Pictured above: Fourth-year Dramatic Arts student Manikham Marianne Vongboutdy recently returned from the Edinburgh Fringe Festival where she put her Brock theatre training to work gaining international experience.
THURSDAY, NOVEMBER 09, 2023 | by Gillian Minaker
Carrying with her the skills she’s learned as a Brock Dramatic Arts (DART) student, Manikham Marianne Vongboutdy recently headed overseas to work at the world’s largest performance arts festival.
The fourth-year student spent time this summer with the prestigious Edinburgh Fringe Festival, where she was invited by her high school to work as a stage manager on the St. Catharines Collegiate and West Niagara Secondary School production, Piece of Me.
With a concentration in production and design, Vongboutdy said her Brock theatre training was key to her landing the stage management gig in Scotland.
“Working with Brock’s state-of-the-art technology in Dramatic Arts has been invaluable,” she said. “Learning tech in the theatre has been a special experience. I am developing the skills I will need in the professional theatre world.”
Piece of Me navigates the relationship of a mother and daughter in a coming-of-age tale offering an innovative take on adolescence told through a teenager’s eyes. Like the characters in the play, Vongboutdy has found many moments of personal reflection as she has grown in her creative practice at Brock.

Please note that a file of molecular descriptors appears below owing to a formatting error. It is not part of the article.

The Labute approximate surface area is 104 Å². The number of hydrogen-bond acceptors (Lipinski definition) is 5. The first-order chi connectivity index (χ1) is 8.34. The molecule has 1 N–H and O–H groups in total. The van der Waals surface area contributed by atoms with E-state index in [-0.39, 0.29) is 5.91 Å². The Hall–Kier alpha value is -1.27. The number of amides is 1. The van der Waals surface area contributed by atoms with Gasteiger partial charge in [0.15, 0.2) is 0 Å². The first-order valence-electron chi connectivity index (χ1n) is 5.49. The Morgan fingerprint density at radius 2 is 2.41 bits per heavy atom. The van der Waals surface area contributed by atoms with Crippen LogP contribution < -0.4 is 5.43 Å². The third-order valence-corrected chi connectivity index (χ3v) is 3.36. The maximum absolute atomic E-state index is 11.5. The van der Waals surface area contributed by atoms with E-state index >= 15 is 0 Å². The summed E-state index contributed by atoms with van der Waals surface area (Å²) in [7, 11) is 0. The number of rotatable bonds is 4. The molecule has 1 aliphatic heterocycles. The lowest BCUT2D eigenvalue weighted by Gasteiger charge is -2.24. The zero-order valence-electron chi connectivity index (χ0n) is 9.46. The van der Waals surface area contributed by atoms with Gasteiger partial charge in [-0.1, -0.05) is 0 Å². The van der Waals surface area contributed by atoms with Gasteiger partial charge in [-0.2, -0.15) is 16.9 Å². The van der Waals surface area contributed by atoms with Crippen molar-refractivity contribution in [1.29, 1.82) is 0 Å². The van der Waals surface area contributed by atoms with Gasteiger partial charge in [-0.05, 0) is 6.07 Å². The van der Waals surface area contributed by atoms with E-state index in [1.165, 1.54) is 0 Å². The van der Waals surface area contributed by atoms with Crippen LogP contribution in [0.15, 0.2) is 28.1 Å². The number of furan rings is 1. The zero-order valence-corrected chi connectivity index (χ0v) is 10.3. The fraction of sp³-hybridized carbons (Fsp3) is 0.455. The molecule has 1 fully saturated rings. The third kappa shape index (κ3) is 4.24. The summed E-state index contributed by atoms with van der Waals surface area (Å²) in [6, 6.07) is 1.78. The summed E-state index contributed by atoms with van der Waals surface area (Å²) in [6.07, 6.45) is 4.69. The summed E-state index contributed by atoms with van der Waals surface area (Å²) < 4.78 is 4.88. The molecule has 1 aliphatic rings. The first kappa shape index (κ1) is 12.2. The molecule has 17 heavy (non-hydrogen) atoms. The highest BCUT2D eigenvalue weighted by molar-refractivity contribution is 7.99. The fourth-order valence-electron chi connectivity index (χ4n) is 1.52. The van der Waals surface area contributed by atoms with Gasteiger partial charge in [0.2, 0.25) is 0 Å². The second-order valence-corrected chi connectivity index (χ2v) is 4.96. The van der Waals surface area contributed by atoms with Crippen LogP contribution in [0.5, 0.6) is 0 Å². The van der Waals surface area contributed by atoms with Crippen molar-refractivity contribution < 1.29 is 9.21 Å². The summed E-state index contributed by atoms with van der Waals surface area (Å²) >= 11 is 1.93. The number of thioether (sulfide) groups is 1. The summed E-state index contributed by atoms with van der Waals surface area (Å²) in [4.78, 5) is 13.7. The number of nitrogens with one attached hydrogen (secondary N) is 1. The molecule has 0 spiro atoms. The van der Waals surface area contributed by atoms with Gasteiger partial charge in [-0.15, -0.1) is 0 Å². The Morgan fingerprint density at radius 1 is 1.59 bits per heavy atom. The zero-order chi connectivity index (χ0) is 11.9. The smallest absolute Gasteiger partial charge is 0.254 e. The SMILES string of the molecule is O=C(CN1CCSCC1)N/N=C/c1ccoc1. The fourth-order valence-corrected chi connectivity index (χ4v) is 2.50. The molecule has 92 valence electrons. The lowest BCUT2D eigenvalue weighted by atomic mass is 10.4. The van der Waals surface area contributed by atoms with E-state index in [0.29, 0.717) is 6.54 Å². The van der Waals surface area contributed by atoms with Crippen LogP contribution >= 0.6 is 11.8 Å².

Piece of Me was an adaptation based on two different plays exploring similar subject matter, which from a stage management perspective, meant merging two plays into one. This complex staging posed interesting challenges that Vongboutdy was prepared to take on.
As an upper-year DART student, she was able to transfer the skills gained in her first few years at Brock to her international experience, such as learning to sew in wardrobe classes so she could step up and help with costumes or painting props using skills from props classes.
“A unique thing about studying at the Marilyn is that we get to learn about different aspects of staging a show, which served me so well during my Edinburgh experience,” she said. “We are stronger artists because of it.”
After her experience abroad, Vongboutdy said she has a wider perspective of what theatre can look like.
“It was eye-opening for me,” she said. “As a stage manager, we try and put forward the best show possible, but part of our job is to work with what is happening in the moment. I am thrilled to put my experience into practice.”
Vongboutdy is now working as stage manager for Brock’s upcoming winter mainstage production, The Mysterious Mind of Molly McGillicuddy, written and directed by DART Instructor Mike Griffin. The play explores brain injury and related mental health issues through the styles of full-mask, puppetry and physical theatre.
Working with Griffin is a valuable experience for Vongboutdy, who aims to pursue a master’s degree in puppetry. Exploring the medium is especially important to her Laotian heritage, a culture in which many teachings occur using masks and puppets.
“As an immigrant, I always hold my home and culture in Laos very close, and I try to incorporate elements of my culture into the work I do every day creating theatre,” she said.
The Mysterious Mind of Molly McGillicuddy will run at the Marilyn I. Walker Theatre Feb. 15 to 19. More information can be found on the DART website.